|Poster from Emma Bergqvist|
Wondering what Justine was up to, I googled her and came across this profoundly sad article online. Well, to me it was profoundly sad, and brought up a concept I'd never thought of before: the pull specifically between art and motherhood. With two children, ages one and six at the time, I was struggling with this acutely, heightened by the ever-present gloom that comes from sleep deprivation.
So while Brian was driving back into Portland, I scribbled down my feelings in the form of a blog post, them promptly set it aside in my stacks of paper.
On my return trip from Camp Mighty I did the same thing: wrote down all my thoughts in article form and then promptly forgot them completely. In fact, as I scroll through my iPhone notes from the past year I come across all kinds of half-formed and complete articles that never saw the light of day:
- How my issues around money and success tie into relationships in 6th grade
- The "soul mission" of my business (to help people achieve their dreams)
- Tips to increase creative thinking and problem solving (aka, how to overcome fears and bring your crazy ideas to life)
- How to submit your work and not take rejection personally
- On finding inspiration (especially during Portland's rare, beautiful summers)
- My Ted Talk
- CHA vs Disneyland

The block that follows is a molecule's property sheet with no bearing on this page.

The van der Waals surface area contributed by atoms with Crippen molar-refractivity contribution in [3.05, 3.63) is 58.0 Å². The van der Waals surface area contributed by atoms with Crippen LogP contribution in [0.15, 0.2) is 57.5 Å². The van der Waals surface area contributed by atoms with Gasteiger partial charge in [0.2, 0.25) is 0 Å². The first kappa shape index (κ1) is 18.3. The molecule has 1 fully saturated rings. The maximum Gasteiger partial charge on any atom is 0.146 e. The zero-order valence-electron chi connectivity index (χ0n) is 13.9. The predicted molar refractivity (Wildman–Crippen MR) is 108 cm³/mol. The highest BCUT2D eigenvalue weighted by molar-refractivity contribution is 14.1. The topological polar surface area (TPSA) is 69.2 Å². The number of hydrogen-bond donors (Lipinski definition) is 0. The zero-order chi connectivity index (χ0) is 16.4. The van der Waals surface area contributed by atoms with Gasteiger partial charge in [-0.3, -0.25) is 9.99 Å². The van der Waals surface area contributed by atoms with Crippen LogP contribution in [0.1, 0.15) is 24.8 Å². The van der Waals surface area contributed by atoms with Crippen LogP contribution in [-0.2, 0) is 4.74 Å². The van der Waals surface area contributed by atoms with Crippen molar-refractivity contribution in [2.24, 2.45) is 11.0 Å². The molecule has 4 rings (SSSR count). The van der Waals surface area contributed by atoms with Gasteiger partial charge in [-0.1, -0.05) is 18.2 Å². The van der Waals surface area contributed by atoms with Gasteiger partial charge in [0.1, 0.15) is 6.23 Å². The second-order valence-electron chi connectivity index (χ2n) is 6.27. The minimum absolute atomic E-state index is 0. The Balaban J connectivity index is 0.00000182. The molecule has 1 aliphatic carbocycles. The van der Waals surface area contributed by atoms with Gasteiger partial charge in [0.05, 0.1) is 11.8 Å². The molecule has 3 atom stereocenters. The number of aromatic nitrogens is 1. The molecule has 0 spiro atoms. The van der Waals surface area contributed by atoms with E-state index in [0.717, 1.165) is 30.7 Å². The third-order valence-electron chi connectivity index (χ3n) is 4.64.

- Oh, and a few random grocery lists and apparently notes to myself that just says things like "Joy. Apples. Diapers."
|Image from the my Camp Mighty Talk, taken by Tia Lambert.|
My secret hoarding of these stories can be attributed to two things:
First, there's of course always a lack of hours in the day. I have time to scribble thoughts on my phone or random scraps of paper while hanging out at the playground. But time to sit at my computer while fully awake is often a luxury.
But more importantly, and I think more happily, these articles never came to full fruition because they didn't need to. By the time I finished up writing up my struggles with balancing creativity and motherhood, I had made it past that particularly stressful time and was feeling much more in sync. My experience presenting my Ted Talk on Getting 100 Rejections in 100 Days (which I gave at Camp Mighty) was so completely amazing and wonderful, I haven't yet felt the need to do anything more with the PowerPoint presentation still sitting on Brian's laptop.
All of which I think is a good sign. Anyone who's been a parent, or run a business, or probably just about anything else involved with factors both inside and outside of your control, knows that there's often lots of ups and downs. During the past year I've had plenty of both, but the down moments are being overridden by moments of joy more quickly, or perhaps that's just the Six-Full-Uninterrupted Hours-of-Sleep I got the other night talking. I can see the light at the end of the proverbial sleep deprivation tunnel, and have lovely dreams of more time to create and happy trips to Disneyland to come.